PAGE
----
To get ready for the visit with the insurance adjuster and help prepare for the entire process of filing a claim, create a home inventory list that includes detailed information about what was damaged — this includes the model numbers of appliances, computers and how much you paid for these now-damaged items.
Although you probably want to start cleaning up, don’t throw anything away until the claims adjuster has come by to check out your property. Be as patient as possible during this time; chances are good that your insurance company is dealing with dozens of other claims and it may take some time before you receive your compensation.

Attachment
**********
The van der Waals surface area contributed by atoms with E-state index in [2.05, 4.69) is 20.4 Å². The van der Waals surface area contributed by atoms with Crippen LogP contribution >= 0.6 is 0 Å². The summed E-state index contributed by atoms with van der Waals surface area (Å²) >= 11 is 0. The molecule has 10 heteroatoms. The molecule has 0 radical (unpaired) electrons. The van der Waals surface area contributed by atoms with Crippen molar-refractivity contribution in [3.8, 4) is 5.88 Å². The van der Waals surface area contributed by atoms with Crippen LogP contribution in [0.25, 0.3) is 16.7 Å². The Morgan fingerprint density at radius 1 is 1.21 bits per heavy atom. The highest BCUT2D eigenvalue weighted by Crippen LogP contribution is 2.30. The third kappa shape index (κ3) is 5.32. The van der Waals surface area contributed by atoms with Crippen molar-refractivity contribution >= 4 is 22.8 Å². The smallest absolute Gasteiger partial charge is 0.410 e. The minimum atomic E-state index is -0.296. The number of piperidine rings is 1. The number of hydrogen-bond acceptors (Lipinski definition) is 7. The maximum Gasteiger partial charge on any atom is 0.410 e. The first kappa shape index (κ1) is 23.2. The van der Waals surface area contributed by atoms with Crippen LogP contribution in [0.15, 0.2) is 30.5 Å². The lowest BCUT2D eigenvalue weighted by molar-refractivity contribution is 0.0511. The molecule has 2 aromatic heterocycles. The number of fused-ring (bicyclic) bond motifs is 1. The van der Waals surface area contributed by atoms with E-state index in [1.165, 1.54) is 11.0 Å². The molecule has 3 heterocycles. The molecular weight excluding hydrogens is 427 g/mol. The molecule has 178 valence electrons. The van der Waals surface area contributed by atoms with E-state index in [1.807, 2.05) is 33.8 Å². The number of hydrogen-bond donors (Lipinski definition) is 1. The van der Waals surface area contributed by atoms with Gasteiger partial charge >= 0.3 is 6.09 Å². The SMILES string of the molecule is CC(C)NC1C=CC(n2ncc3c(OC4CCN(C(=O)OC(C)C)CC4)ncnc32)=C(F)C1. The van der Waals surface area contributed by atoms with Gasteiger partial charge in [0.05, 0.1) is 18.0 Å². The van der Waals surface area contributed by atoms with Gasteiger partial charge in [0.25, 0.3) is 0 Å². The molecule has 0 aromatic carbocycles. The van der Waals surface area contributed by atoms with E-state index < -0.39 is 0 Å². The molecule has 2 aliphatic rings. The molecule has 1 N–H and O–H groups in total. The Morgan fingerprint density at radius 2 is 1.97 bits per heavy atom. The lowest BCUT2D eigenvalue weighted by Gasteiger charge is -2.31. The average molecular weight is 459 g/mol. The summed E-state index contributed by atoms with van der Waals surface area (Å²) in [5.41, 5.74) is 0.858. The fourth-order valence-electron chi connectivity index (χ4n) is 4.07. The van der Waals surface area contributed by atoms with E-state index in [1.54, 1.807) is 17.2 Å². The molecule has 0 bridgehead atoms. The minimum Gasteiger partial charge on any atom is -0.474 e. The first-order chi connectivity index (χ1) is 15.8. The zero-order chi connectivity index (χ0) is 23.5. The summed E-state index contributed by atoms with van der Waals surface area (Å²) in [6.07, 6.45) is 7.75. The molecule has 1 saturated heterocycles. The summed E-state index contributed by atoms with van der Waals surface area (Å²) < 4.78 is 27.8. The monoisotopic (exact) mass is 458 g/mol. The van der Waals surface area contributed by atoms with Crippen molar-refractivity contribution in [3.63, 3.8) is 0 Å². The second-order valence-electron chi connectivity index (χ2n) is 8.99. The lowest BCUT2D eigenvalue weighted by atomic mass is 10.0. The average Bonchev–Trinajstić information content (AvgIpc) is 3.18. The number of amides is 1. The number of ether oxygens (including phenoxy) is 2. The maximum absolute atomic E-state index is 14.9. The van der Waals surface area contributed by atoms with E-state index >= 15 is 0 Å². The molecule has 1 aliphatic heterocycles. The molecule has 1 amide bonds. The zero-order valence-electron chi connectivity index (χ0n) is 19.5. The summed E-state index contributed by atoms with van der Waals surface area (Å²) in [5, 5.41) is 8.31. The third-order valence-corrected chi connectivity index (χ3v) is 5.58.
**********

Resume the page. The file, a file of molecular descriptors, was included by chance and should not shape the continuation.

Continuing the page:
Remember, homeowners who are dealing with storm-related damage can fall prey to dishonest contractors; once you have settled with your insurance company and have the money needed for repairs, be sure to hire someone based on referrals and references, get a written contract for the work to be done, and avoid door-to-door contractors who show up wanting to fix your roof.